The guidance is a nuanced change from previous advice, which suggested that people could limit their use of cellphones if they were concerned about an unproven suggestion the devices increase one's risk of developing brain cancer.
"Really it's more proactive in encouraging cellphone users to find ways to limit their exposure, and ... to empower parents to make healthy choices to reduce their children's exposure," explained James McNamee, division chief for health effects and assessments in Health Canada's bureau of consumer and clinical radiation protection.
The new advice, a response to a World Health Organization report issued in May, reminds people they can reduce their exposure to radiofrequency energy by limiting the length of their cellphone calls and substituting text messages or chats on hands-free devices in the place of phone-to-ear cellphone calls.
Radiofrequency energy is the type of radiation emitted by cellphones. It's also given off by AM-FM radios and TV broadcast signals.
Canadians own and use an estimated 24 million cellphones. Worldwide it is estimated that five billion people owned cellphones in 2010.
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There have long been questions as to whether the devices increase a user's risk of developing brain cancer. Despite the fact that dozens of studies have looked at the question, there is no clear answer.
But a statement issued in late May by the International Agency for Research on Cancer — the cancer arm of the WHO — classified cellphones as a category 2B risk, meaning the agency acknowledged mobile phones are possibly carcinogenic to people. McNamee sat on the panel that took the decision.
Health Canada says the data suggesting the link is far from conclusive and more research is needed.
But in light of the shift, the department decided it should tweak its advice on cellphone use, especially as it relates to kids.
"We want to make people aware that there is some uncertainty in the science, particularly for children. Because there have been no long-term studies, or very, very few long-term studies with children," McNamee said.
"They are often more sensitive to a variety of agents than adults. They're not little people, in essence. Their brains are still developing, their immune systems are still developing. So you can't say the risk would be equal for a small adult as for a child, per se."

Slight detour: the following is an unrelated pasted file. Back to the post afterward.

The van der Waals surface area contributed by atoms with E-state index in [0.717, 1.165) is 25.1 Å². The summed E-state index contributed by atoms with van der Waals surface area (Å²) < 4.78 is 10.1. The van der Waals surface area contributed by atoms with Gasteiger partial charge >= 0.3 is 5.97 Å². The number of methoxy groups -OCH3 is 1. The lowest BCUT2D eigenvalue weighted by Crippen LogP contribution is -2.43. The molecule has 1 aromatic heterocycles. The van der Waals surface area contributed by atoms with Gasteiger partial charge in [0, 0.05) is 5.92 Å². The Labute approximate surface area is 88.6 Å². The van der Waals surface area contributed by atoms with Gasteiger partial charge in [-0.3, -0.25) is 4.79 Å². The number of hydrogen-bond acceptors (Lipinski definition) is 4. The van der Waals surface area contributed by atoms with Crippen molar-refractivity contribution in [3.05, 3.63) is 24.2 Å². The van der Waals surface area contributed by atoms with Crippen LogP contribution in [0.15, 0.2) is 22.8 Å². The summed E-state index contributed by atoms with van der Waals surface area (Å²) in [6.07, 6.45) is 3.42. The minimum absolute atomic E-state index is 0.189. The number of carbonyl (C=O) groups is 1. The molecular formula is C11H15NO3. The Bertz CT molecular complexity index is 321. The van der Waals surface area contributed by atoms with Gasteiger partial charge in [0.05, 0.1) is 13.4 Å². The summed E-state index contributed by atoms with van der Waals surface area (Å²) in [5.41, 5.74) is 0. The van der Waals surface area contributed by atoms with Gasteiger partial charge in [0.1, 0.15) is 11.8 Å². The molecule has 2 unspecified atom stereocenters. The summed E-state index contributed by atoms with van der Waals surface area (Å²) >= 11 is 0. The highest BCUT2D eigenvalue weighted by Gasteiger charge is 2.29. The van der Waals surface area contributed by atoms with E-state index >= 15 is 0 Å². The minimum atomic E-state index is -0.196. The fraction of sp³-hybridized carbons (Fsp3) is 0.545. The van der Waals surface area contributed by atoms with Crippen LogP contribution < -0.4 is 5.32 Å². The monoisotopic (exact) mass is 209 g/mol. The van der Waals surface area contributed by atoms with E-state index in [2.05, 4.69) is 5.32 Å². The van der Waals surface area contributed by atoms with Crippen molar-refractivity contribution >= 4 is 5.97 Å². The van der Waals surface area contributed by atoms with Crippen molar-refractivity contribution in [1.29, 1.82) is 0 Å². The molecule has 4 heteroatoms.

Still, the department isn't advocating set limits or changing the safety regulations for cellphones. In fact, an industry spokesperson interpreted the statement as little change from the status quo.
"It would be a slight shift in messaging, I suppose, but I believe that the updated information from Health Canada is simply a reminder to Canadians about the state of science on this topic, and any steps that individuals, and their children, can take," Marc Choma, director of communications for the Canadian Wireless Telecommunications Association, said by email.
"I think Health Canada is reiterating that, to date, the science has not shown a link between cellphone use and health concerns, but that more research is recommended. The industry has always supported any calls for continued research that is deemed necessary by the international scientific community."
Health Canada did not appear to want to hit the message too hard.
McNamee objected to the suggestion the department was "urging" parents to restrict cellphone use by their kids. The tone the department is trying to set is more accurately reflected by the word "encouraging," he suggested.
"It's not urging. Cellphones can certainly be beneficial for parents and for children. And they're a convenience."
"Not much has changed," McNamee added. "The advice to Canadians is largely the same. The science hasn't really changed. Health Canada's just being a little more proactive on this, in a nutshell."
See 7 Ways Your Cell Phone Can Make You Healthier
By Helen Branswell, Medical Reporter, The Canadian Press